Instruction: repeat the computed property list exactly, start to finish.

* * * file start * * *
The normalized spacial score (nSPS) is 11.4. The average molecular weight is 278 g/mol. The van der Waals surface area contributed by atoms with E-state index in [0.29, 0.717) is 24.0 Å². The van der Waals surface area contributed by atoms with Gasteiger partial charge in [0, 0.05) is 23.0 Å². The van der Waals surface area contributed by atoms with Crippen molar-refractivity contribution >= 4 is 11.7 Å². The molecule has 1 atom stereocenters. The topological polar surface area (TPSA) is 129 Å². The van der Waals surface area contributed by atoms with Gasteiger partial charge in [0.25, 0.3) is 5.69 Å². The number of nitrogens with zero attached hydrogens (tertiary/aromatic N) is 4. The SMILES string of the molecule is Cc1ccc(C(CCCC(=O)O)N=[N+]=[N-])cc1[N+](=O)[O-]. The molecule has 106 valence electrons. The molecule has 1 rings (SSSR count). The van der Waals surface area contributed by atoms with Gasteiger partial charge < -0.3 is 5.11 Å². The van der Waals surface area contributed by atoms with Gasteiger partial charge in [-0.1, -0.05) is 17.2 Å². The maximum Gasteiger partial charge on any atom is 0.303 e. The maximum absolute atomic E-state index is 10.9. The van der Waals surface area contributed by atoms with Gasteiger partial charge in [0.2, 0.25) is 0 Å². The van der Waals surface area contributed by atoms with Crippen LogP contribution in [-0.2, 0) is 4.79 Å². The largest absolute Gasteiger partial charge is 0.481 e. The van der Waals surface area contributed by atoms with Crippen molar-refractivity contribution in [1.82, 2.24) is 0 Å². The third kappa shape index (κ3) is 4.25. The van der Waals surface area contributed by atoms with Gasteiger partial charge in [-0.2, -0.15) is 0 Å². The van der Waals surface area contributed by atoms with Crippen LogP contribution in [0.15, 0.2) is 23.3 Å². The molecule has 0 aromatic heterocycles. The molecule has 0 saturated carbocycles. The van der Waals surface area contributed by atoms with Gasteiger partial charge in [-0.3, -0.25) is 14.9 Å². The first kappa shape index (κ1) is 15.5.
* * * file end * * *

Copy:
The normalized spacial score (nSPS) is 11.4. The average molecular weight is 278 g/mol. The van der Waals surface area contributed by atoms with E-state index in [0.29, 0.717) is 24.0 Å². The van der Waals surface area contributed by atoms with Gasteiger partial charge in [0, 0.05) is 23.0 Å². The van der Waals surface area contributed by atoms with Crippen molar-refractivity contribution >= 4 is 11.7 Å². The molecule has 1 atom stereocenters. The topological polar surface area (TPSA) is 129 Å². The van der Waals surface area contributed by atoms with Gasteiger partial charge in [0.25, 0.3) is 5.69 Å². The number of nitrogens with zero attached hydrogens (tertiary/aromatic N) is 4. The SMILES string of the molecule is Cc1ccc(C(CCCC(=O)O)N=[N+]=[N-])cc1[N+](=O)[O-]. The molecule has 106 valence electrons. The molecule has 1 rings (SSSR count). The van der Waals surface area contributed by atoms with Gasteiger partial charge < -0.3 is 5.11 Å². The van der Waals surface area contributed by atoms with Gasteiger partial charge in [-0.1, -0.05) is 17.2 Å². The maximum Gasteiger partial charge on any atom is 0.303 e. The maximum absolute atomic E-state index is 10.9. The van der Waals surface area contributed by atoms with Gasteiger partial charge in [0.2, 0.25) is 0 Å². The van der Waals surface area contributed by atoms with Crippen LogP contribution in [-0.2, 0) is 4.79 Å². The largest absolute Gasteiger partial charge is 0.481 e. The van der Waals surface area contributed by atoms with Crippen molar-refractivity contribution in [1.82, 2.24) is 0 Å². The third kappa shape index (κ3) is 4.25. The van der Waals surface area contributed by atoms with Gasteiger partial charge in [-0.2, -0.15) is 0 Å². The van der Waals surface area contributed by atoms with Crippen LogP contribution in [0.15, 0.2) is 23.3 Å². The molecule has 0 aromatic heterocycles. The molecule has 0 saturated carbocycles. The van der Waals surface area contributed by atoms with Gasteiger partial charge in [-0.3, -0.25) is 14.9 Å². The first kappa shape index (κ1) is 15.5.